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As Judicial Ranks Stagnate, 'Desperation' Hits The Bench
By Cara Bayles
March 19, 2019
U.S. District Judge Lawrence O'Neill has advice for any attorney or litigant unhappy with the brevity of his rulings: Complain to your senators.
The chief judge of California's Eastern District puts the same disclaimer at the top of all his rulings. Only arguments "necessary to reach the decision in this order" will be addressed, he warns, blaming a "shortage of district judges and staff."
"Judges in the Eastern District of California carry the heaviest caseloads in the nation," his rulings say. "The parties and counsel are encouraged to contact the offices of U.S. Senators [Dianne] Feinstein and [Kamala] Harris to address this court's inability to accommodate the parties and this action."
Federal judges tend to avoid politics, especially in official missives. If California's senators object, they didn't tell Law360; neither responded to comment requests. But Judge O'Neill said he's desperate. Judges in the Eastern District carry the sixth-heaviest workload in the nation. The next available civil trial date there is in 2021, he said.
Last week, the Judicial Conference of the United States recommended Congress add 73 permanent judgeships to 27 courts across the country. The request would nearly double the six-person bench of California's Eastern District by creating five additional judgeships.
Those additions are necessary, Judge O'Neill said. He works a 14-hour day that begins at 4 a.m. He's served on the Eastern District's bench for 20 years, and when he retires next year, he won't maintain a caseload, because he's too exhausted.
By February 2020, both he and his colleague, U.S. District Judge Morrison England, will have retired. Last June, every judge in the Eastern District signed a letter to lawmakers warning without replacements, the workload there would escalate from "crisis" to "catastrophe."
"The huge stress that is being put on district judges has a consequence beyond major," Judge O'Neill told Law360.
The 87,000-square-mile Eastern District, which spans more than half the landmass of California, hasn't seen its bench grow since 1978, when it got three additional judgeships from the Omnibus Judgeship Act. That bill, creating 113 permanent judges, passed during the Carter administration. Judge O'Neill, now 66, had not yet graduated from law school.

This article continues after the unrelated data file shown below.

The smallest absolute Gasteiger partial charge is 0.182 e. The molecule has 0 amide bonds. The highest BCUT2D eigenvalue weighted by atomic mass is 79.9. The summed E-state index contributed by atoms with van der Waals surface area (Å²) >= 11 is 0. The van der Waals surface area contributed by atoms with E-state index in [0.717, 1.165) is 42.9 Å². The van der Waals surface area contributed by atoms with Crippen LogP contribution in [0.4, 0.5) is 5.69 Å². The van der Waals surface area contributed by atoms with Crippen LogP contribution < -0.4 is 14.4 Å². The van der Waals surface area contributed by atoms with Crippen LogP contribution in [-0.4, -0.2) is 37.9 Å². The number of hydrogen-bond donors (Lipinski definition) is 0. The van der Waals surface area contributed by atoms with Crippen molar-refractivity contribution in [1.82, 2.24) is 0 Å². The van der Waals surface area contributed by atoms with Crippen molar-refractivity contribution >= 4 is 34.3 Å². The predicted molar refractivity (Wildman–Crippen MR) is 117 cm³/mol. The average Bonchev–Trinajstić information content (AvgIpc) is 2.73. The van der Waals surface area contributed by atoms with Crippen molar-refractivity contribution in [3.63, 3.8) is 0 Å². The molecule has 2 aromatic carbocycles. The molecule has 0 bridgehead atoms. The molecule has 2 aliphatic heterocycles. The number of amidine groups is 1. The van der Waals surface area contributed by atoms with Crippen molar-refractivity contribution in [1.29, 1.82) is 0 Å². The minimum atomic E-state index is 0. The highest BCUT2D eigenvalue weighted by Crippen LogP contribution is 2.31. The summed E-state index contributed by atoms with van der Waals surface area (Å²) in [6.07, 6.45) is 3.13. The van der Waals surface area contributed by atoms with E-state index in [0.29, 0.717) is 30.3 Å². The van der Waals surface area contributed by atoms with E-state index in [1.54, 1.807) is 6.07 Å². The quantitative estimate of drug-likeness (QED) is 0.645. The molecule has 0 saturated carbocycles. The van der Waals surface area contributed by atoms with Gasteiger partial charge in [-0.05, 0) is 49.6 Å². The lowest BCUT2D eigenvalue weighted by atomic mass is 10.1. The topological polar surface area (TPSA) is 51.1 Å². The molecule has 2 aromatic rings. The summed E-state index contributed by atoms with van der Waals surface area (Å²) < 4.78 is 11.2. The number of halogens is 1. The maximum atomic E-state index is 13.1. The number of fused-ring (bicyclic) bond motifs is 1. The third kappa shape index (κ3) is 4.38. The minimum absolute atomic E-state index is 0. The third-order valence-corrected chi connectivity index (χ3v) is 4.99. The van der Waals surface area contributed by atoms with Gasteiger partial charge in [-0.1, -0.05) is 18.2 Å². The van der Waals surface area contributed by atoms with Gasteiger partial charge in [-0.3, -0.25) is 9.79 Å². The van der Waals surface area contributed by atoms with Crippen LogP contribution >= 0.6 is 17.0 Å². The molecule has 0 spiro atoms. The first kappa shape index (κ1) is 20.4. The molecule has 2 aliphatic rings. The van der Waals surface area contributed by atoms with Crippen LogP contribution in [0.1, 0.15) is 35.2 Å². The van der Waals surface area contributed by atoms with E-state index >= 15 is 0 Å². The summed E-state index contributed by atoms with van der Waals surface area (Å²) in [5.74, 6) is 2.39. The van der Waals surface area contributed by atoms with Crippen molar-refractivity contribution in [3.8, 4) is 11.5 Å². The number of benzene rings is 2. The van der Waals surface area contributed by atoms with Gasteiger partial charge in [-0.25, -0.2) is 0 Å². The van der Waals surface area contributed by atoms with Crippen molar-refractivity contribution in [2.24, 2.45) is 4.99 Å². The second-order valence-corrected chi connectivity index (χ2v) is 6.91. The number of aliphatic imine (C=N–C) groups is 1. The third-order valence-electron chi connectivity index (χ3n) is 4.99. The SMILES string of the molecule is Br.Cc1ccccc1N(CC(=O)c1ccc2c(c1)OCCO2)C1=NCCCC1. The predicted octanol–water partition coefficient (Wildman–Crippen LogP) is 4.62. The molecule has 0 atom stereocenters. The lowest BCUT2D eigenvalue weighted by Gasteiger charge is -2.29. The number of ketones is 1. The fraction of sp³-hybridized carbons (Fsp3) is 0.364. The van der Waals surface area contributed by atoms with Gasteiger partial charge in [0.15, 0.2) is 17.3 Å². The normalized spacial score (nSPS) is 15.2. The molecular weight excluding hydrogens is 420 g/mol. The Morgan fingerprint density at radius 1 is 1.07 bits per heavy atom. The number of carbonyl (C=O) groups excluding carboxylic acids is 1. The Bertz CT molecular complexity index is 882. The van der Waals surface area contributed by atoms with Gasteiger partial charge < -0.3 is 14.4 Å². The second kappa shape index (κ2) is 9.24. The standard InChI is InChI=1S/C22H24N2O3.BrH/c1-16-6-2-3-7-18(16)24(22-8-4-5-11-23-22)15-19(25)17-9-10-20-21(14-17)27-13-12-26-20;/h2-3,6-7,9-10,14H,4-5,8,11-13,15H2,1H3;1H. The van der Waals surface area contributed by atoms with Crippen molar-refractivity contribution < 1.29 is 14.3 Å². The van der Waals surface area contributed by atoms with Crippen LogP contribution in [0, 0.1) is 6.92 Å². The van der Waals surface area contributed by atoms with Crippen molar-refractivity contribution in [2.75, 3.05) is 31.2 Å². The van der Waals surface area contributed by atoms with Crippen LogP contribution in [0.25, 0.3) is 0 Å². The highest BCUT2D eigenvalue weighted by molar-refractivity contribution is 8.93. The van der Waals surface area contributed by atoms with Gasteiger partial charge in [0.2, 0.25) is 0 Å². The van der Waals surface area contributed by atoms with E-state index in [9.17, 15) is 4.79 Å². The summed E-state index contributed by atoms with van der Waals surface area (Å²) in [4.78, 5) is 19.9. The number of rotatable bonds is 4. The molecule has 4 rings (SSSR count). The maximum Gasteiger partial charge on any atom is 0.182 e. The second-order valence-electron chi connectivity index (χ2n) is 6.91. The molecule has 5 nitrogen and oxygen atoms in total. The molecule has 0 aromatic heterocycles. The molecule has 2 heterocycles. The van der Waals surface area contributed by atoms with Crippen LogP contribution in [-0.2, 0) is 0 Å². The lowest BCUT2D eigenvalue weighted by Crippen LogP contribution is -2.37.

The last time Congress passed a large-scale judgeship bill was in 1990, when 69 permanent district court positions were created. Since then, judgeships have inched up by 4 percent, while filings have increased by at least 38 percent.
In overburdened districts across the country, cases languish, judges are burned out and attorneys are starting to avoid federal court altogether. But it's unlikely much will come of this latest recommendation.
The same partisanship that's blocked judicial nominees has effectively halted new judgeships as well, according to Russell Wheeler, a visiting fellow at the Brookings Institution and former deputy director of the Federal Judicial Center.
"It's not just that they haven't passed one in a while," he said. "They've stopped passing them."
The 'Sting' of Disparities
Last year, U.S. District Judge Jose Linares was feeling hopeful. New Jersey, where he serves as chief judge, has the fourth-heaviest caseload in the country, but he had the ear of then-White House counsel Don McGahn.
Rather than pushing for a sprawling judgeship bill, McGahn seemed receptive to a plan to add three judges to New Jersey's bench, Judge Linares told Law360.
But between the U.S. Supreme Court nominations of Justices Neil Gorsuch and Brett Kavanaugh and the government shutdown, the plan was put on hold. It "died on the vine" when McGahn stepped down in October, Judge Linares said.
"The politics have gotten in the way," the judge said. "It's affecting our litigants, and it's affecting the orderly dispensation of justice."
U.S. District Judge Jose Linares has advocated for more New Jersey judges.